I'm not just trying to be negative, here—most people don't seem to have much understanding of what's involved in this sort of diet and so my goal is to give some basic foundational information that will make people think twice about whether the foods they think of as healthy and low-sugar are actually either. And although this sort of diet is only strictly necessary for a certain group of people, it's actually an excellent diet for humans in general. The amount of carbohydrates people consume in most of the world today is grossly inflated beyond what's necessary for health and survival.
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Re: Healthy Snack Foods

Postby Rinsaikeru » Tue Jan 05, 2010 6:52 am UTC

The amount of carbs I consume definitely dropped when I first went gluten free--because until I learned how to bake again a lot of things were off limits to me. I probably ought to still cut them a bit from where they are now.


What about lettuce wraps? That's what I eat instead of sandwiches sometimes--not sure precisely what you'd want to use as content, I've used everything from hamburgers to cheese to hummus. I usually use endive, but any leafy green thing works. I also tend to keep brown rice crackers around but I'm not sure how thos would be for you Sarah.
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Re: Healthy Snack Foods

Postby caje » Wed Jan 06, 2010 6:15 am UTC

Bacon, cook it put it in a bag then eat it later (I dare someone to choose a cookie over bacon :mrgreen: )

Hard boiled eggs (Omega 3 eggs). (If you can eat it outside your compatriots will probably not enjoy the smell)

Cuts of turkey, ham, etc.

Standard easy to eat vegetables vegetables: Small tomatoes, carrots, cut up cucumber, zucchini, celery, spinach, normal salad stuff.

Cut up avocado.

Almonds, walnuts, Brazilian nuts.

Beef Jerky. (look for ones with low ingredients and the least amount of salt)

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Re: Healthy Snack Foods

Postby pamelaluck » Tue Jan 12, 2010 1:22 pm UTC

Healthy Nutritious Snack Food :
Cut Up Fruit and Veggies
You can have all sorts of healthy veggies and even fruit sitting in your fridge, but your family won’t grab it for a snack because it would involve peeling and cutting. Instead they go for a bag of chips or some other ready to eat snack. Make it easy for everyone by cutting up some of the fruit and veggies and keep it in plastic containers ready to eat.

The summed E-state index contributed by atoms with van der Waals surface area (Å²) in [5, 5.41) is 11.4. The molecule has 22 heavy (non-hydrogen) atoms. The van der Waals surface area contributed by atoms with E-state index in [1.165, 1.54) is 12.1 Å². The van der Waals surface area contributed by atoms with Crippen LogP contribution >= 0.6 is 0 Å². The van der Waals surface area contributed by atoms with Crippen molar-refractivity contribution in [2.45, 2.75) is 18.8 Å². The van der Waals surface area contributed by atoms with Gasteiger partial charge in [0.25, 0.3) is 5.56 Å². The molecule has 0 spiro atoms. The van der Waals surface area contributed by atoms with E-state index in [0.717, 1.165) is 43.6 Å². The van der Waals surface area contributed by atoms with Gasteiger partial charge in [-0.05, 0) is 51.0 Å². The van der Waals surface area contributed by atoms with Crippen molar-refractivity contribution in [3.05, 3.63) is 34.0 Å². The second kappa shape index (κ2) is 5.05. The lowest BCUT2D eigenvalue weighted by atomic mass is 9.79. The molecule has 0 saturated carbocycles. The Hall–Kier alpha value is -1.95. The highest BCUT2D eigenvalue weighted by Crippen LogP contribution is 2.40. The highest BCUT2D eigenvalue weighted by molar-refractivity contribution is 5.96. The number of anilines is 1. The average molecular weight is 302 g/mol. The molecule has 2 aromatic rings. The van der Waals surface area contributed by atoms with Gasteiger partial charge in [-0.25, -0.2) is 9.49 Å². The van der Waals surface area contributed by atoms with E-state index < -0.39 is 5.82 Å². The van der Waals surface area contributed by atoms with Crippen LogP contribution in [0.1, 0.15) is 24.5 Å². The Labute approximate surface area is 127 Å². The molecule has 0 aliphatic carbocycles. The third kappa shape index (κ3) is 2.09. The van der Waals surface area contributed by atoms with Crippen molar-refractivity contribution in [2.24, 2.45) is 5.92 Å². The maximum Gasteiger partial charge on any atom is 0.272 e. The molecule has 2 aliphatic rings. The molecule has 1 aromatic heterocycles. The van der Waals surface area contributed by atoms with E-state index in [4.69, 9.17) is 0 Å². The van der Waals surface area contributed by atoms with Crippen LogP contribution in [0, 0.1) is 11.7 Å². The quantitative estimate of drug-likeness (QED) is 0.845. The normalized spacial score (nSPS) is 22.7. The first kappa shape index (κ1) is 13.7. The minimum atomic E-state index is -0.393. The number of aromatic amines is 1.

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Re: Healthy Snack Foods

Postby Rinsaikeru » Tue Jan 12, 2010 11:27 pm UTC

I've been making homemade granola for my yogurt lately--though I usually do use brown sugar in that, I'm sure there's a way to make it less sugary somehow.

It seems like lots of the ladies at your work are using brand cook books--you know like Kraft or Heinz cookbooks that just push brands rather than actually baking (that cornflake milky way concoctiion for instance reminded me of this: http://www.lileks.com/institute/gallery/sevenup2/index.html
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Re: Healthy Snack Foods

Postby PAstrychef » Wed Jan 13, 2010 4:17 am UTC

You could try googling diabetic snack recipes and see what pops up.
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Re: Healthy Snack Foods

Postby Faust06 » Thu Jan 14, 2010 9:54 pm UTC

Well, everything's pretty much covered already. I eat what I eat because a) it's convenient, and b) it's healthy as all hell. Grab:

-almonds
-fruit, or veggies
-tuna (with olive oil or other flavor, eat it out of the can)

This, on it's own, will make you feel unstoppable. Raw foods with vitamins and minerals intact are the best, and since women have a tendency to be anemic, the iron content is a plus as well.

Exercise is also important, but nutrition much more so.

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Re: Healthy Snack Foods

Postby hermaj » Tue Jan 19, 2010 10:46 pm UTC

I've made these muffins for a lady who was both diabetic and had Coeliacs disease, and they were a complete success for her (and also really really yummy.) That site has excellent sections for both low-carb and diabetic-friendly, so it's a good place to skim for ideas.

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Re: Healthy Snack Foods

Postby Kohlliah » Thu Jan 21, 2010 4:59 am UTC

I'm an insulin dependent diabetic, so I know how hard it can be to find snacks that don't have tons of carbs or sugar. I started eating string cheese (low moisture, low fat is my favorite) when I was pregnant with my daughter, and I still have string cheese several times a week as a snack. =)